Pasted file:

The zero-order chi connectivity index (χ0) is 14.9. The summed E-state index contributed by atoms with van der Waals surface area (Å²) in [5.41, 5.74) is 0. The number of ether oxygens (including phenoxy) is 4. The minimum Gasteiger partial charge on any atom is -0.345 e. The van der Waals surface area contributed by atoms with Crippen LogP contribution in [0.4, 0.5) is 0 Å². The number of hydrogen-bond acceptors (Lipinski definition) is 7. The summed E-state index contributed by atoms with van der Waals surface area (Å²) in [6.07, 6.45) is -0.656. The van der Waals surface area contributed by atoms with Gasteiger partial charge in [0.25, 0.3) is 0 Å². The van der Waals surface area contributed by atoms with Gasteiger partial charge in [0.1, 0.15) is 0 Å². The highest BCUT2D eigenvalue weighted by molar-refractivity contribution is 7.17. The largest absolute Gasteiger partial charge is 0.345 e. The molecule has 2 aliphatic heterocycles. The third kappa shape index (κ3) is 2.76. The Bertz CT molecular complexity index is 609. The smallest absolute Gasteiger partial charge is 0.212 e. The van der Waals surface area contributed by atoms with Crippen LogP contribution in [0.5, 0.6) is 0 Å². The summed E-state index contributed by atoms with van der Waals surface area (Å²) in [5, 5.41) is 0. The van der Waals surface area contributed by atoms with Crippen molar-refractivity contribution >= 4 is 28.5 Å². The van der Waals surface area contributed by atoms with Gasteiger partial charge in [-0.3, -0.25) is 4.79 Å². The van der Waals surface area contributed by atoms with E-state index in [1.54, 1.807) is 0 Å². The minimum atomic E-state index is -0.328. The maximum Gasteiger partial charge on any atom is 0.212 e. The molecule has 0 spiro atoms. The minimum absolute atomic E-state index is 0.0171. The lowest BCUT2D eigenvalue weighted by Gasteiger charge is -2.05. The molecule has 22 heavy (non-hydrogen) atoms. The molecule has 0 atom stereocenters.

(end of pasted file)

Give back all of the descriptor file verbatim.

The zero-order chi connectivity index (χ0) is 14.9. The summed E-state index contributed by atoms with van der Waals surface area (Å²) in [5.41, 5.74) is 0. The number of ether oxygens (including phenoxy) is 4. The minimum Gasteiger partial charge on any atom is -0.345 e. The van der Waals surface area contributed by atoms with Crippen LogP contribution in [0.4, 0.5) is 0 Å². The number of hydrogen-bond acceptors (Lipinski definition) is 7. The summed E-state index contributed by atoms with van der Waals surface area (Å²) in [6.07, 6.45) is -0.656. The van der Waals surface area contributed by atoms with Gasteiger partial charge in [0.25, 0.3) is 0 Å². The van der Waals surface area contributed by atoms with Gasteiger partial charge in [0.1, 0.15) is 0 Å². The highest BCUT2D eigenvalue weighted by molar-refractivity contribution is 7.17. The largest absolute Gasteiger partial charge is 0.345 e. The molecule has 2 aliphatic heterocycles. The third kappa shape index (κ3) is 2.76. The Bertz CT molecular complexity index is 609. The smallest absolute Gasteiger partial charge is 0.212 e. The van der Waals surface area contributed by atoms with Crippen LogP contribution in [0.5, 0.6) is 0 Å². The summed E-state index contributed by atoms with van der Waals surface area (Å²) in [5, 5.41) is 0. The van der Waals surface area contributed by atoms with Crippen molar-refractivity contribution >= 4 is 28.5 Å². The van der Waals surface area contributed by atoms with Gasteiger partial charge in [-0.3, -0.25) is 4.79 Å². The van der Waals surface area contributed by atoms with E-state index in [1.54, 1.807) is 0 Å². The minimum atomic E-state index is -0.328. The maximum Gasteiger partial charge on any atom is 0.212 e. The molecule has 0 spiro atoms. The minimum absolute atomic E-state index is 0.0171. The lowest BCUT2D eigenvalue weighted by Gasteiger charge is -2.05. The molecule has 22 heavy (non-hydrogen) atoms. The molecule has 0 atom stereocenters.